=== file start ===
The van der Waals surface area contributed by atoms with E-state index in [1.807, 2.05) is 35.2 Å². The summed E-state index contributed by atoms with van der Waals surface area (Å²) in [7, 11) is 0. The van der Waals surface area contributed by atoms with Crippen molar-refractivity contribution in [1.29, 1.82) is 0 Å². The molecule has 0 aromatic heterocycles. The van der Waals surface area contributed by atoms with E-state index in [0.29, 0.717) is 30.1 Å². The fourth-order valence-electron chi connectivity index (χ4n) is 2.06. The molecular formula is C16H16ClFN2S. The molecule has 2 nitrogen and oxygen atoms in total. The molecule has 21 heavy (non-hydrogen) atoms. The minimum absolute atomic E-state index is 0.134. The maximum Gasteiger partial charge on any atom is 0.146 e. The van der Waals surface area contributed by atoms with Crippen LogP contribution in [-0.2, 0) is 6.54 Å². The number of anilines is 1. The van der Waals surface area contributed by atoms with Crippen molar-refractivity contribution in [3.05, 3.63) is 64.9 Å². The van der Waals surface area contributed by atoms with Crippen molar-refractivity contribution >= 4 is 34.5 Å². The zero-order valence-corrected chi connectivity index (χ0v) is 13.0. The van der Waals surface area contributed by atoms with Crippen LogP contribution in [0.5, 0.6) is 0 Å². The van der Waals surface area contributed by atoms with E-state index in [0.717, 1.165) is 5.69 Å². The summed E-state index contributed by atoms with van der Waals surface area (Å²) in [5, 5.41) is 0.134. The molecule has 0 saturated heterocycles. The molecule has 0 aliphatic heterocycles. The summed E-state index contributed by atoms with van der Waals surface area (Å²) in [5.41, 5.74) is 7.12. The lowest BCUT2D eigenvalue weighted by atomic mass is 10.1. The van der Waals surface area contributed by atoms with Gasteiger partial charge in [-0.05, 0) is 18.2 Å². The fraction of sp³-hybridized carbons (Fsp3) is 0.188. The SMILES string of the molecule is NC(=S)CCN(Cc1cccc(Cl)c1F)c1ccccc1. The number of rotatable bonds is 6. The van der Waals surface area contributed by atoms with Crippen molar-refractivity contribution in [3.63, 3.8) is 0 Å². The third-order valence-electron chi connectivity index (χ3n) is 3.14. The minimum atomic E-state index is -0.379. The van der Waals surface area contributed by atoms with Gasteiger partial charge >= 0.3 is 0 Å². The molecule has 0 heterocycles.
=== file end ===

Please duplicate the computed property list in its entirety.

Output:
The van der Waals surface area contributed by atoms with E-state index in [1.807, 2.05) is 35.2 Å². The summed E-state index contributed by atoms with van der Waals surface area (Å²) in [7, 11) is 0. The van der Waals surface area contributed by atoms with Crippen molar-refractivity contribution in [1.29, 1.82) is 0 Å². The molecule has 0 aromatic heterocycles. The van der Waals surface area contributed by atoms with E-state index in [0.29, 0.717) is 30.1 Å². The fourth-order valence-electron chi connectivity index (χ4n) is 2.06. The molecular formula is C16H16ClFN2S. The molecule has 2 nitrogen and oxygen atoms in total. The molecule has 21 heavy (non-hydrogen) atoms. The minimum absolute atomic E-state index is 0.134. The maximum Gasteiger partial charge on any atom is 0.146 e. The van der Waals surface area contributed by atoms with Crippen LogP contribution in [-0.2, 0) is 6.54 Å². The number of anilines is 1. The van der Waals surface area contributed by atoms with Crippen molar-refractivity contribution in [3.05, 3.63) is 64.9 Å². The van der Waals surface area contributed by atoms with Crippen molar-refractivity contribution >= 4 is 34.5 Å². The zero-order valence-corrected chi connectivity index (χ0v) is 13.0. The van der Waals surface area contributed by atoms with Crippen LogP contribution in [0.5, 0.6) is 0 Å². The van der Waals surface area contributed by atoms with E-state index in [0.717, 1.165) is 5.69 Å². The summed E-state index contributed by atoms with van der Waals surface area (Å²) in [5, 5.41) is 0.134. The molecule has 0 saturated heterocycles. The molecule has 0 aliphatic heterocycles. The summed E-state index contributed by atoms with van der Waals surface area (Å²) in [5.41, 5.74) is 7.12. The lowest BCUT2D eigenvalue weighted by atomic mass is 10.1. The van der Waals surface area contributed by atoms with Gasteiger partial charge in [-0.05, 0) is 18.2 Å². The fraction of sp³-hybridized carbons (Fsp3) is 0.188. The SMILES string of the molecule is NC(=S)CCN(Cc1cccc(Cl)c1F)c1ccccc1. The number of rotatable bonds is 6. The van der Waals surface area contributed by atoms with Crippen molar-refractivity contribution in [3.63, 3.8) is 0 Å². The third-order valence-electron chi connectivity index (χ3n) is 3.14. The minimum atomic E-state index is -0.379. The van der Waals surface area contributed by atoms with Gasteiger partial charge >= 0.3 is 0 Å². The molecule has 0 heterocycles.